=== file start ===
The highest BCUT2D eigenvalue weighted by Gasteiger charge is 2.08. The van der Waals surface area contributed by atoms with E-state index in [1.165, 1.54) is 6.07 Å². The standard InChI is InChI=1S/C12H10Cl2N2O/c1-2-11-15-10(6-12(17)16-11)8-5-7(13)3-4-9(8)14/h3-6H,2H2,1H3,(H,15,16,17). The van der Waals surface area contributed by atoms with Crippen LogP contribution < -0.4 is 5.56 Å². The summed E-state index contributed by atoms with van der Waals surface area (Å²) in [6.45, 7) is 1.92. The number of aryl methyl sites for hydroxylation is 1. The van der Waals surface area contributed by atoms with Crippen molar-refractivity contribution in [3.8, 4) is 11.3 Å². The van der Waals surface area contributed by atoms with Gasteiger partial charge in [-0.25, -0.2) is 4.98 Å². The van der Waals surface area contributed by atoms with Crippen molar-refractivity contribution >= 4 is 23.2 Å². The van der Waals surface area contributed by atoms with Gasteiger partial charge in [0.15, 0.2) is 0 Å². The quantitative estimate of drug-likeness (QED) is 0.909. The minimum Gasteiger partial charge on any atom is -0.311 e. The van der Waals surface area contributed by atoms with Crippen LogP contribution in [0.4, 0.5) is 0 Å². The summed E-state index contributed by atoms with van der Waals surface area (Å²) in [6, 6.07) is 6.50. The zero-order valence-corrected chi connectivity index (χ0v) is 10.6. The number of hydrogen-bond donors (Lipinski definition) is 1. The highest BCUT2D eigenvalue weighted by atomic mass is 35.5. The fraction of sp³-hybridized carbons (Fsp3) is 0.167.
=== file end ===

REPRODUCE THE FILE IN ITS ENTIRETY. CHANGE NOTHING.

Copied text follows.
The highest BCUT2D eigenvalue weighted by Gasteiger charge is 2.08. The van der Waals surface area contributed by atoms with E-state index in [1.165, 1.54) is 6.07 Å². The standard InChI is InChI=1S/C12H10Cl2N2O/c1-2-11-15-10(6-12(17)16-11)8-5-7(13)3-4-9(8)14/h3-6H,2H2,1H3,(H,15,16,17). The van der Waals surface area contributed by atoms with Crippen LogP contribution < -0.4 is 5.56 Å². The summed E-state index contributed by atoms with van der Waals surface area (Å²) in [6.45, 7) is 1.92. The number of aryl methyl sites for hydroxylation is 1. The van der Waals surface area contributed by atoms with Crippen molar-refractivity contribution in [3.8, 4) is 11.3 Å². The van der Waals surface area contributed by atoms with Gasteiger partial charge in [-0.25, -0.2) is 4.98 Å². The van der Waals surface area contributed by atoms with Crippen molar-refractivity contribution >= 4 is 23.2 Å². The van der Waals surface area contributed by atoms with Gasteiger partial charge in [0.15, 0.2) is 0 Å². The quantitative estimate of drug-likeness (QED) is 0.909. The minimum Gasteiger partial charge on any atom is -0.311 e. The van der Waals surface area contributed by atoms with Crippen LogP contribution in [0.4, 0.5) is 0 Å². The summed E-state index contributed by atoms with van der Waals surface area (Å²) in [6, 6.07) is 6.50. The zero-order valence-corrected chi connectivity index (χ0v) is 10.6. The number of hydrogen-bond donors (Lipinski definition) is 1. The highest BCUT2D eigenvalue weighted by atomic mass is 35.5. The fraction of sp³-hybridized carbons (Fsp3) is 0.167.